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No. 436:
To Kill a City

Today, we try to kill a city, but we can't do it. The University of Houston's College of Engineering presents this series about the machines that make our civilization run, and the people whose ingenuity created them.

Hitler set out to bomb London into submission in 1940. He failed. Then we set out on a much larger scale to bomb German cites into submission. They kept right on going until our armies walked into Berlin. When we tried to bomb Hanoi into submission we lost Viet Nam. Even Hiroshima is still a living city. Cities are oddly indestructible. We might well ask why.

From the beginning, analysts have told generals that their bombs could destroy cities. A 1931 expert said that cites were too fragile to weather aerial assaults -- that they were too dependent on transportation and supply systems -- on electricity and plumbing. A 1938 English book, The Air Defence of Britain, announced London's vulnerability. We read:

If it had been done deliberately, we couldn't ... have produced a social pattern ... more favorable for aggression from the air. Our millions are bottle-fed ... by a system ... so intricate, and so haphazardly evolved, that once dislocated beyond the power of immediate repair, they would be as helpless newborn babes ....

Of course London proved far tougher than that. Parts of it kept functioning without any essential utilities and with half the housing gone. It seemed to defy all reason.

So, 20 years ago we dumped 30 million pounds of explosives on Hanoi. That was a terrible pasting, Yet production increased while it was going on. How could that be!

The predictors, it seems, had looked at cities and seen large machines. But they made the same error most people make when they look at a machine. They saw only the gears. They didn't see the human heart at its center.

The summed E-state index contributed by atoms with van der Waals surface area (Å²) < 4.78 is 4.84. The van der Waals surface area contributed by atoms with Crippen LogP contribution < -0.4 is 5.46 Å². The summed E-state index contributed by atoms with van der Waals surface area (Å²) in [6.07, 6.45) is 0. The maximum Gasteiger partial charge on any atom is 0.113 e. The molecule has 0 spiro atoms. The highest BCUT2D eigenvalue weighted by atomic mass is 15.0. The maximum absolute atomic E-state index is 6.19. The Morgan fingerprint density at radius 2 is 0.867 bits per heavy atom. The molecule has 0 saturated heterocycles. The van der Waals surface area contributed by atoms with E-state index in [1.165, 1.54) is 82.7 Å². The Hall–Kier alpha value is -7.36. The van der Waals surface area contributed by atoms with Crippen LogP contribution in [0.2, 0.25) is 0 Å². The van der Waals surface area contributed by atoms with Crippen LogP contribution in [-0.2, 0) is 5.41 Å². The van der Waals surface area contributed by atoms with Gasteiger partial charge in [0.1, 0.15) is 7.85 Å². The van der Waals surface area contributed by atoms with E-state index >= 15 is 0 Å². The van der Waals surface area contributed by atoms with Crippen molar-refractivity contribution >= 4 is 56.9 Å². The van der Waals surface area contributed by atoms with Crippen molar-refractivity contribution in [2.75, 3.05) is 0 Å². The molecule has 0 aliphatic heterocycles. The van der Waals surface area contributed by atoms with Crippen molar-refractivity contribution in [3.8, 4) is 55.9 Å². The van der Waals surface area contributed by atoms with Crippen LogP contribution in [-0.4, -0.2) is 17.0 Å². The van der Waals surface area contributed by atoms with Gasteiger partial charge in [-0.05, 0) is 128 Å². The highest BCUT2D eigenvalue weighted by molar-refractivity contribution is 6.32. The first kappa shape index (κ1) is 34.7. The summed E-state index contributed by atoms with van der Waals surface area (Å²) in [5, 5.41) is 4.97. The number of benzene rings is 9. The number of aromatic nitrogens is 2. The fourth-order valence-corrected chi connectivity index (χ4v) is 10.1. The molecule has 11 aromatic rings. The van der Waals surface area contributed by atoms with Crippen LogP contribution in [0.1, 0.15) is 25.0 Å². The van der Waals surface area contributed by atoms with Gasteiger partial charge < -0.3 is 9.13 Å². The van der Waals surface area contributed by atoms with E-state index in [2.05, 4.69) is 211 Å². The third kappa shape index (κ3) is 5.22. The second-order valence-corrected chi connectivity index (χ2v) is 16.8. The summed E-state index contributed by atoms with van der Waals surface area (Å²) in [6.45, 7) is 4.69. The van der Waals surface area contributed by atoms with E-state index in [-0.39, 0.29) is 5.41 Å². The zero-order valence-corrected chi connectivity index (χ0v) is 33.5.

Early in WW-II, English and American airmen argued over how to bomb cities. The English favored pattern-bombing. They meant to kill the city by panicking its population. They never expected to run into courage like they'd shown during the London Blitz.

We made a more subtle error. We also thought cities were like machines. All we had to do was to put a wrench in the gears -- use precision bombing to cut rail lines and destroy factories.

Well, a city is a machine, but it's no simple gear train. A city grows up in a symbiosis with the people who shape it. Their determination and resourcefulness are built into it. Throughout WW-II, ball bearings kept on rolling out of Schweinfurt. They stuttered, but they didn't stop. German subs kept sailing from coastal cities just as surely as Londoners had kept singing "Roll Out the Barrel" during the Blitz.

Our machines are more than they seem to be. Our machines are a part of ourselves. And our cities -- well! They're the most wonderfully robust machines of all.

I'm John Lienhard, at the University of Houston, where we're interested in the way inventive minds work.

(Theme music)

Konvitz, J.W., Why Cities Don't Die. American heritage of Invention and Technology, Winter, 1990, pp. 58-63.

This episode has been considerably revised as Episode 1731.